The European Commission (EC) has issued guidance aimed at protecting EU companies and critical assets in healthcare and related industries, as the economic and social ramifications of the coronavirus outbreak become clearer.

On March 25 the EC issued guidance urging EU member states to be “vigilant” of foreign investment in areas such as health, medical research, biotechnology and critical infrastructure.


“If we want Europe to emerge from this crisis as strong as we entered it, then we must take precautionary measures now,” said EC president Ursula von der Leyen as the guidance was released. “As in any crisis, when our industrial and corporate assets [are] under stress, we need to protect our security and economic sovereignty.”  

Protection of public health is now recognised as “an overriding reason in the general interest”, according to an EC note. As a result, member states can impose mitigating measures – for example, supply commitments to meet national and EU vital needs – or prevent a foreign investor from acquiring or taking over control of a company.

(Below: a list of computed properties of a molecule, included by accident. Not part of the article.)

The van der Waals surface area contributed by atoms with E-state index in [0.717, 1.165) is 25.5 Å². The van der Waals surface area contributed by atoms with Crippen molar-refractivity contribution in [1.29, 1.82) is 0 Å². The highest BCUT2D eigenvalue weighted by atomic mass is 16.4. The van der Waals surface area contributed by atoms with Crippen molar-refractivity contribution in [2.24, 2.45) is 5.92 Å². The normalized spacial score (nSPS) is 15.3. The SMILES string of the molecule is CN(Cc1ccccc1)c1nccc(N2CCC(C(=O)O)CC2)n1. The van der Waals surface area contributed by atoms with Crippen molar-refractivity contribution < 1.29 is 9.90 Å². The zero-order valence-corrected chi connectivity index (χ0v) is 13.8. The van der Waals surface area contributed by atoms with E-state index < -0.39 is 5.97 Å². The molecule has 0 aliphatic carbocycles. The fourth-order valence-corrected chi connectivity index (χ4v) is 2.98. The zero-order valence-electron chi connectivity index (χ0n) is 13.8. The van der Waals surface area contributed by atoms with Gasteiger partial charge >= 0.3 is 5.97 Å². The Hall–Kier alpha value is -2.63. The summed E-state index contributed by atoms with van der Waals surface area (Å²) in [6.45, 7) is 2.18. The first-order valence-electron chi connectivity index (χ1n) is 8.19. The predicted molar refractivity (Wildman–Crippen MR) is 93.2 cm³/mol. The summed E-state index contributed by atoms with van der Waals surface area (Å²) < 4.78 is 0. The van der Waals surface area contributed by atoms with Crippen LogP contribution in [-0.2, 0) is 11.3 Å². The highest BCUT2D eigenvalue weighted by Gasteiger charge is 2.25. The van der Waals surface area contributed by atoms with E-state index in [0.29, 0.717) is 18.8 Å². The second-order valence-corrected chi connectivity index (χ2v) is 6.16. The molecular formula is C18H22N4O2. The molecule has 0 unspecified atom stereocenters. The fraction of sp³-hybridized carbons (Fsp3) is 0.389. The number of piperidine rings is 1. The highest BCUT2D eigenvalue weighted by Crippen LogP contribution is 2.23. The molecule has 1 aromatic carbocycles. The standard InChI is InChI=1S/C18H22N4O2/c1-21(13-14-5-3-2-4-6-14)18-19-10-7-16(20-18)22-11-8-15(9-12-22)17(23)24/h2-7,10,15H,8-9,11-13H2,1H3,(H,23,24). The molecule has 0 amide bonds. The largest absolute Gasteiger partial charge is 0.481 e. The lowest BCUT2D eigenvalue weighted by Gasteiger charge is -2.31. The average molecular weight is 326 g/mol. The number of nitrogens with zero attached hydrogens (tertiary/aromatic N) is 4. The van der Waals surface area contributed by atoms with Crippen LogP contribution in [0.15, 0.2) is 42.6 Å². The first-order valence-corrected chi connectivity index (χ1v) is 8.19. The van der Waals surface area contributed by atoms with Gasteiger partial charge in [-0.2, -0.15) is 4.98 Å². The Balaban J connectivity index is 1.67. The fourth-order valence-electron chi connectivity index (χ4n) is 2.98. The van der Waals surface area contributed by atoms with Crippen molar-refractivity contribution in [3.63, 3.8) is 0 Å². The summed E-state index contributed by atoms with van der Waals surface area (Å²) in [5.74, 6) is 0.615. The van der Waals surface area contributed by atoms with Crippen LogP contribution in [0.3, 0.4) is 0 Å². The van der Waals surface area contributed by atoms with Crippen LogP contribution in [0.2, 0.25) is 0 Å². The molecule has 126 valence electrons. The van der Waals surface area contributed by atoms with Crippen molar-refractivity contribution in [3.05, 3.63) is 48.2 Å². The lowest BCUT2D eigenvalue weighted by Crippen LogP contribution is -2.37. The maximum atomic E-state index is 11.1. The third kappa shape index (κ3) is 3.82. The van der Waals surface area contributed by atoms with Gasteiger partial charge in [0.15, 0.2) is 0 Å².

The new EC guidelines aim to protect European strategic assets from ‘predatory buying’ by foreign investors before the EU FDI screening regulation fully comes into force on October 11 2020. The ramifications of the coronavirus pandemic on various industries, including plummeting valuations of companies on capital markets, prompted the EC’s further guidance.

The EU FDI screening regulation, which was adopted in March 2019, issues common principles for member states to follow, to assess FDI from non-EU countries that could affect the security and public order of the bloc. National FDI screening mechanisms are already in place across 14 EU member states.

The new guidance also publicly called on the remaining EU member states that do not have complete FDI screening mechanisms to “consider all options” to curb FDI that undermines security or public order. It aims to ensure FDI does not have a detrimental impact on “the EU’s capacity to cover the health needs of its citizens”. 

With the Covid-19 outbreak highlighting the EU’s reliance on medical supplies from Asia and the capacity of health infrastructure to respond to a public health emergency, the protection of critical health-related assets and companies will be high on the agenda of European officials. When no national screening of FDI takes place, the regulation enables the EC to assess foreign investments up to 15 months after completion.